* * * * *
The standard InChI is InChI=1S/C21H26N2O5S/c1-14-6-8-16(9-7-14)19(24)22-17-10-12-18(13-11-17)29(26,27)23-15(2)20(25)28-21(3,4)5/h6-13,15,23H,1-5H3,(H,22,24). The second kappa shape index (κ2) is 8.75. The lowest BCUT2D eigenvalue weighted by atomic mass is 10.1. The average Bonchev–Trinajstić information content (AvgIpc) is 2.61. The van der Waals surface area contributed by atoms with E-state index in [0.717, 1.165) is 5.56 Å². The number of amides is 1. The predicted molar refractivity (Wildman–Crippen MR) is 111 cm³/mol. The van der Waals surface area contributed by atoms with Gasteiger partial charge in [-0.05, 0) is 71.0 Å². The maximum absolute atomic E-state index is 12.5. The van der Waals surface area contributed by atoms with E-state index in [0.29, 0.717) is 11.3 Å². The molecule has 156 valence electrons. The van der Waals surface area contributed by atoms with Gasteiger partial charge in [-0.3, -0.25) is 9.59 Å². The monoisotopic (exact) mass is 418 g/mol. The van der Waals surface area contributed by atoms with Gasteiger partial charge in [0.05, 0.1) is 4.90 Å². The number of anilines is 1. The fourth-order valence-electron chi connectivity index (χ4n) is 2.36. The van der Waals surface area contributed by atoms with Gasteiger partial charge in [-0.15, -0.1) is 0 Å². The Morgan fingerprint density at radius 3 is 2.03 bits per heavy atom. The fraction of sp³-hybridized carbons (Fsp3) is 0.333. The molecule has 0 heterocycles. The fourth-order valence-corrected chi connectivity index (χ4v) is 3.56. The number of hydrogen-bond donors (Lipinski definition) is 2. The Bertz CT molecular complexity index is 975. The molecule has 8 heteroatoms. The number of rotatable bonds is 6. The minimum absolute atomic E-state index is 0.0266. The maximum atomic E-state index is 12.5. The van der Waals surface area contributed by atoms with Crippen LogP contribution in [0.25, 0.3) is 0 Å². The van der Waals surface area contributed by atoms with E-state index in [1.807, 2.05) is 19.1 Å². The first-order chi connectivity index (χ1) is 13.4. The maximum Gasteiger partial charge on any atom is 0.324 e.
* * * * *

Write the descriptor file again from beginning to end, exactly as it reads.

The standard InChI is InChI=1S/C21H26N2O5S/c1-14-6-8-16(9-7-14)19(24)22-17-10-12-18(13-11-17)29(26,27)23-15(2)20(25)28-21(3,4)5/h6-13,15,23H,1-5H3,(H,22,24). The second kappa shape index (κ2) is 8.75. The lowest BCUT2D eigenvalue weighted by atomic mass is 10.1. The average Bonchev–Trinajstić information content (AvgIpc) is 2.61. The van der Waals surface area contributed by atoms with E-state index in [0.717, 1.165) is 5.56 Å². The number of amides is 1. The predicted molar refractivity (Wildman–Crippen MR) is 111 cm³/mol. The van der Waals surface area contributed by atoms with Gasteiger partial charge in [-0.05, 0) is 71.0 Å². The maximum absolute atomic E-state index is 12.5. The van der Waals surface area contributed by atoms with E-state index in [0.29, 0.717) is 11.3 Å². The molecule has 156 valence electrons. The van der Waals surface area contributed by atoms with Gasteiger partial charge in [-0.3, -0.25) is 9.59 Å². The monoisotopic (exact) mass is 418 g/mol. The van der Waals surface area contributed by atoms with Gasteiger partial charge in [0.05, 0.1) is 4.90 Å². The number of anilines is 1. The fourth-order valence-electron chi connectivity index (χ4n) is 2.36. The van der Waals surface area contributed by atoms with Gasteiger partial charge in [-0.15, -0.1) is 0 Å². The Morgan fingerprint density at radius 3 is 2.03 bits per heavy atom. The fraction of sp³-hybridized carbons (Fsp3) is 0.333. The molecule has 0 heterocycles. The fourth-order valence-corrected chi connectivity index (χ4v) is 3.56. The number of hydrogen-bond donors (Lipinski definition) is 2. The Bertz CT molecular complexity index is 975. The molecule has 8 heteroatoms. The number of rotatable bonds is 6. The minimum absolute atomic E-state index is 0.0266. The maximum atomic E-state index is 12.5. The van der Waals surface area contributed by atoms with Crippen LogP contribution in [0.25, 0.3) is 0 Å². The van der Waals surface area contributed by atoms with E-state index in [1.807, 2.05) is 19.1 Å². The first-order chi connectivity index (χ1) is 13.4. The maximum Gasteiger partial charge on any atom is 0.324 e.